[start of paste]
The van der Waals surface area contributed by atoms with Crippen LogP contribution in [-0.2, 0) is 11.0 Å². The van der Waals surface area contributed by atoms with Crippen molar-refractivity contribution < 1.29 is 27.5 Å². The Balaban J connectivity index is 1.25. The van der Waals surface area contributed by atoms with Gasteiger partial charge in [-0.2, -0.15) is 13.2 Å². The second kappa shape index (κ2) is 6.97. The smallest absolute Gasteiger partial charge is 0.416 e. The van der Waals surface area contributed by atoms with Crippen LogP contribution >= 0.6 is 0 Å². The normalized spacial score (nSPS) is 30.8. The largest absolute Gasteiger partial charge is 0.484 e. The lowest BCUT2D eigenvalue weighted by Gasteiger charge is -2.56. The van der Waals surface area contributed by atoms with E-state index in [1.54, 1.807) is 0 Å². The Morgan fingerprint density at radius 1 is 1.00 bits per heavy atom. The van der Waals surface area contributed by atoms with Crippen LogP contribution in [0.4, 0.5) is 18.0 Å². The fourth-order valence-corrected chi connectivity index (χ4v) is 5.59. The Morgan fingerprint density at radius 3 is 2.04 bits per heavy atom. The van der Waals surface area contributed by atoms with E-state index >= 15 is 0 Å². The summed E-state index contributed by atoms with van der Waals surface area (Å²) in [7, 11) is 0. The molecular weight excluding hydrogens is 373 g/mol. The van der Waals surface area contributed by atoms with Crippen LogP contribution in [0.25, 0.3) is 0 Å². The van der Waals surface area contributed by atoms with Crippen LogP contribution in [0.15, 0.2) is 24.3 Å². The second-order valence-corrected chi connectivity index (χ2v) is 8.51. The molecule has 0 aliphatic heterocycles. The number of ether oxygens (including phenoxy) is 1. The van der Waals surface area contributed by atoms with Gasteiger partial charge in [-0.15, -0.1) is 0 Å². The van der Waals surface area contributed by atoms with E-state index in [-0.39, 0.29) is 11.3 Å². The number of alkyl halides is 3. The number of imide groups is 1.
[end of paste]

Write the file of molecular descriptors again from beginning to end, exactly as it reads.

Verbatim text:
The van der Waals surface area contributed by atoms with Crippen LogP contribution in [-0.2, 0) is 11.0 Å². The van der Waals surface area contributed by atoms with Crippen molar-refractivity contribution < 1.29 is 27.5 Å². The Balaban J connectivity index is 1.25. The van der Waals surface area contributed by atoms with Gasteiger partial charge in [-0.2, -0.15) is 13.2 Å². The second kappa shape index (κ2) is 6.97. The smallest absolute Gasteiger partial charge is 0.416 e. The van der Waals surface area contributed by atoms with Crippen LogP contribution >= 0.6 is 0 Å². The normalized spacial score (nSPS) is 30.8. The largest absolute Gasteiger partial charge is 0.484 e. The lowest BCUT2D eigenvalue weighted by Gasteiger charge is -2.56. The van der Waals surface area contributed by atoms with E-state index in [1.54, 1.807) is 0 Å². The Morgan fingerprint density at radius 1 is 1.00 bits per heavy atom. The van der Waals surface area contributed by atoms with Crippen LogP contribution in [0.4, 0.5) is 18.0 Å². The fourth-order valence-corrected chi connectivity index (χ4v) is 5.59. The Morgan fingerprint density at radius 3 is 2.04 bits per heavy atom. The van der Waals surface area contributed by atoms with E-state index >= 15 is 0 Å². The summed E-state index contributed by atoms with van der Waals surface area (Å²) in [7, 11) is 0. The molecular weight excluding hydrogens is 373 g/mol. The van der Waals surface area contributed by atoms with Crippen LogP contribution in [0.25, 0.3) is 0 Å². The van der Waals surface area contributed by atoms with Crippen LogP contribution in [0.15, 0.2) is 24.3 Å². The second-order valence-corrected chi connectivity index (χ2v) is 8.51. The molecule has 0 aliphatic heterocycles. The number of ether oxygens (including phenoxy) is 1. The van der Waals surface area contributed by atoms with Gasteiger partial charge in [-0.15, -0.1) is 0 Å². The van der Waals surface area contributed by atoms with E-state index in [-0.39, 0.29) is 11.3 Å². The number of alkyl halides is 3. The number of imide groups is 1.